Social structure may historically have been of primary importance in accounting for the attitudes and behaviour of many citizens, but now changes in social structure have diminished the role played by class and religious affiliation, whilst the significance of personality in political leadership has increased. This volume explores, both theoretically and empirically, the increasingly important role played by the personalisation of leadership. Acknowledging the part played by social cleavages, it focuses on the personal relationships and psychological dimension between citizens and political leaders. It begins by examining the changes which have taken place in the relationship among citizens, the parties which they support and the leaders of these parties in a European context. The authors then assess how far the phenomena of ‘personalised leadership’ differ from country to country, and the forms which these differences take. The book includes comparative case studies on Britain and Northern Ireland, France, Italy, Poland, Japan and Thailand; it concentrates on eleven prominent leaders epitomising personalised political leadership: Thatcher, Blair, Mitterand, Chirac, Le Pen, Berlusconi, Bossi, Walesa, Lepper, Koizumi and Thaksin. This book will be of interest to students and scholars of political science, comparative politics and political leadership.
Table of Contents
Part 1: Personalisation of Leaders and Citizens-Party Relationships 2. The Problems Posed by the ‘Social Cleavages’ Analysis of Parties 3. Types of Personal Relationships among Leaders, their Parties and the Citizens of these Parties 4. The Psychological Bases of the Relationship between Citizens and Parties and the Role of Leaders 5. Parties and Personalised Leaders: Pre-Existing Parties and New Parties. A Preliminary General Survey 6. A Prospective Methodology for the Analysis of the Links between Leaders, Parties and Citizens Part 2: Case Studies of Party Personalisation of Leadership 7. Introduction: The Need to Examine Specific Aspects of the Impact of Party Personalisation by Means of Case-Studies 8. Great Britain - Did Party Personalisation of Leadership Save the British Two-Party System? 9. France - The Personalisation of Leadership and French Political Parties 10. Italy 11. Poland 12. Japan - The Personalisation of Politics: Koizumi and Japanese Politics 13. Thailand - The Personalisation of the Party Leader: Thaksin, Parties and Thailand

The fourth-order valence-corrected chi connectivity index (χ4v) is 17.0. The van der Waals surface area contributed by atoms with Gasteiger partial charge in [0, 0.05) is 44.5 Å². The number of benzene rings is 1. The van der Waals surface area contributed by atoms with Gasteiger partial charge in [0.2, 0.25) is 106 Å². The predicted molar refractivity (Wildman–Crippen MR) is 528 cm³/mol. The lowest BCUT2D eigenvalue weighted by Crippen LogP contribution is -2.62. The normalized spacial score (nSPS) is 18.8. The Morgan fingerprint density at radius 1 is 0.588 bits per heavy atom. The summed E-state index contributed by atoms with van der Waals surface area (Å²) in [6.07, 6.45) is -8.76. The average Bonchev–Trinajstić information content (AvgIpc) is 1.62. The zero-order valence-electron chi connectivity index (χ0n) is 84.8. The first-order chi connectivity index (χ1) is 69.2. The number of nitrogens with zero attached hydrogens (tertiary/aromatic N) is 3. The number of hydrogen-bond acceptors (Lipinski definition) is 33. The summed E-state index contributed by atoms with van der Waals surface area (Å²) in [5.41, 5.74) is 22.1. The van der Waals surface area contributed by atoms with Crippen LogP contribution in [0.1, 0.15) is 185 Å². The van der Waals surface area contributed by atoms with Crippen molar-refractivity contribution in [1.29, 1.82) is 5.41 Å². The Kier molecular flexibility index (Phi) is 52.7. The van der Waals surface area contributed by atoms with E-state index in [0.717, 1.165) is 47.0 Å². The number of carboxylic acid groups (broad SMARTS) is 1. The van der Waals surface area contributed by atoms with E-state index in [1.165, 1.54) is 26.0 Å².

Jean Blondel was Professor and is now Professorial Fellow at the Robert Schuman Centre for Advanced Studies at European University Institute, Italy. He founded the Department of Government at the University of Essex in 1964 and co-founded the European Consortium of Political Research. His many publications include (as co-editor) The Nature of Party Government: a comparative European perspective; Cabinets in Eastern Europe; and (as co-author) Political Cultures in Asia and Europe (also published by Routledge). Jean-Louis Thiebault is Professor Emeritus and former director of the Institut d'Etudes Politiques de Lille, France. He is a member of the editorial board of the European Journal of Political Research. His many publications include (as co-editor with Jean Blondel) The Profession of Government Minister in Western Europe.